In Alpine Lending Investors v. Corpuz, the Court, expounding on the propriety of admitting an amended complaint before a responsive pleading is filed, wrote:
W]hat petitioner Alpine filed in Civil Case No. C-20124 was a motion to dismiss, not an answer. Settled is the rule that a motion to dismiss is not a responsive pleading for purposes of Section 2, Rule 10. As no responsive pleading had been filed, respondent could amend her complaint in Civil Case No. C-20124 as a matter of right. Following this Court's ruling in Breslin v. Luzon Stevedoring Co. considering that respondent has the right to amend her complaint, it is the correlative duty of the trial court to accept the amended complaint; otherwise, mandamus would lie against it. In other words, the trial court's duty to admit the amended complaint was purely ministerial. In fact, respondent should not have filed a motion to admit her amended complaint.34
It may be argued that the original complaints had been dismissed through the June 29, 2000 RTC order. It should be pointed out, however, that the finality of such dismissal order had not set in when Irene filed the amended complaint on July 17, 2000, she having meanwhile seasonably sought reconsideration thereof. Irene's motion for reconsideration was only resolved on August 25, 2000. Thus, when Irene filed the amended complaint on July 17, 2000, the order of dismissal was not yet final, implying that there was strictly no legal impediment to her amending her original complaints.35
Fourth Issue: Private Respondents did not Waive Improper Venue
Petitioners maintain that Julita and Francisca were effectively precluded from raising the matter of improper venue by their subsequent acts of filing numerous pleadings. To petitioners, these pleadings, taken together, signify a waiver of private respondents' initial objection to improper venue.
This contention is without basis and, at best, tenuous. Venue essentially concerns a rule of procedure which, in personal actions, is fixed for the greatest convenience possible of the plaintiff and his witnesses. The ground of improperly laid venue must be raised seasonably, else it is deemed waived. Where the defendant failed to either file a motion to dismiss on the ground of improper venue or include the same as an affirmative defense, he is deemed to have waived his right to object to improper venue.36 In the case at bench, Benedicto and Francisca raised at the earliest time possible, meaning "within the time for but before filing the answer to the complaint,"37 the matter of improper venue. They would thereafter reiterate and pursue their objection on venue, first, in their answer to the amended complaints and then in their petition for certiorari before the CA. Any suggestion, therefore, that Francisca and Benedicto or his substitutes abandoned along the way improper venue as ground to defeat Irene's claim before the RTC has to be rejected.
Fifth Issue: The RTC Has No Jurisdiction
on the Ground of Improper Venue
Subject Civil Cases are Personal Actions
It is the posture of Julita and Francisca that the venue was in this case improperly laid since the suit in question partakes of a real action involving real properties located outside the territorial jurisdiction of the RTC in Batac.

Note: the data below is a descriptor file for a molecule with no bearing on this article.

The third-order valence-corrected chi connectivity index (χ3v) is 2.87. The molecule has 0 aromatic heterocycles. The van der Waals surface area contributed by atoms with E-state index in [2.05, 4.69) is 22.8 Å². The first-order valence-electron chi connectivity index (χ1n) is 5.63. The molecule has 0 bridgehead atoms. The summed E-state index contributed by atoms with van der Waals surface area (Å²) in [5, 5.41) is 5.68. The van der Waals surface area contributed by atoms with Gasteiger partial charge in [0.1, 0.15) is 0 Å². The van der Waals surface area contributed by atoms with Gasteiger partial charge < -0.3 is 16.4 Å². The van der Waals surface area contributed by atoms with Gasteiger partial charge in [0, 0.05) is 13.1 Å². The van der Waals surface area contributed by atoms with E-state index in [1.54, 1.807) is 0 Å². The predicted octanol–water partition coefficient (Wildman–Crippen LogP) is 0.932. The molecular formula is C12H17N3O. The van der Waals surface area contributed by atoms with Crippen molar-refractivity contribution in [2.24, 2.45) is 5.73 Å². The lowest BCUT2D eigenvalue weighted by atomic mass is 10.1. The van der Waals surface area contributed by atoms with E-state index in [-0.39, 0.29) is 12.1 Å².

This contention is not well-taken. In a personal action, the plaintiff seeks the recovery of personal property, the enforcement of a contract, or the recovery of damages.38 Real actions, on the other hand, are those affecting title to or possession of real property, or interest therein. In accordance with the wordings of Sec. 1 of Rule 4, the venue of real actions shall be the proper court which has territorial jurisdiction over the area wherein the real property involved, or a portion thereof, is situated. The venue of personal actions is the court where the plaintiff or any of the principal plaintiffs resides, or where the defendant or any of the principal defendants resides, or in the case of a non-resident defendant where he may be found, at the election of the plaintiff.39
In the instant case, petitioners are basically asking Benedicto and his Group, as defendants a quo, to acknowledge holding in trust Irene's purported 65% stockownership of UEC and FEMII, inclusive of the fruits of the trust, and to execute in Irene's favor the necessary conveying deed over the said 65% shareholdings. In other words, Irene seeks to compel recognition of the trust arrangement she has with the Benedicto Group. The fact that FEMII's assets include real properties does not materially change the nature of the action, for the ownership interest of a stockholder over corporate assets is only inchoate as the corporation, as a juridical person, solely owns such assets. It is only upon the liquidation of the corporation that the stockholders, depending on the type and nature of their stockownership, may have a real inchoate right over the corporate assets, but then only to the extent of their stockownership.
The amended complaint is an action in personam, it being a suit against Francisca and the late Benedicto (now represented by Julita and Francisca), on the basis of their alleged personal liability to Irene upon an alleged trust constituted in 1968 and/or 1972. They are not actions in rem where the actions are against the real properties instead of against persons.40 We particularly note that possession or title to the real properties of FEMII and UEC is not being disputed, albeit part of the assets of the corporation happens to be real properties.
Given the foregoing perspective, we now tackle the determinative question of venue in the light of the inclusion of additional plaintiffs in the amended complaint.
Interpretation of Secs. 2 and 3 of Rule 3; and Sec. 2 of Rule 4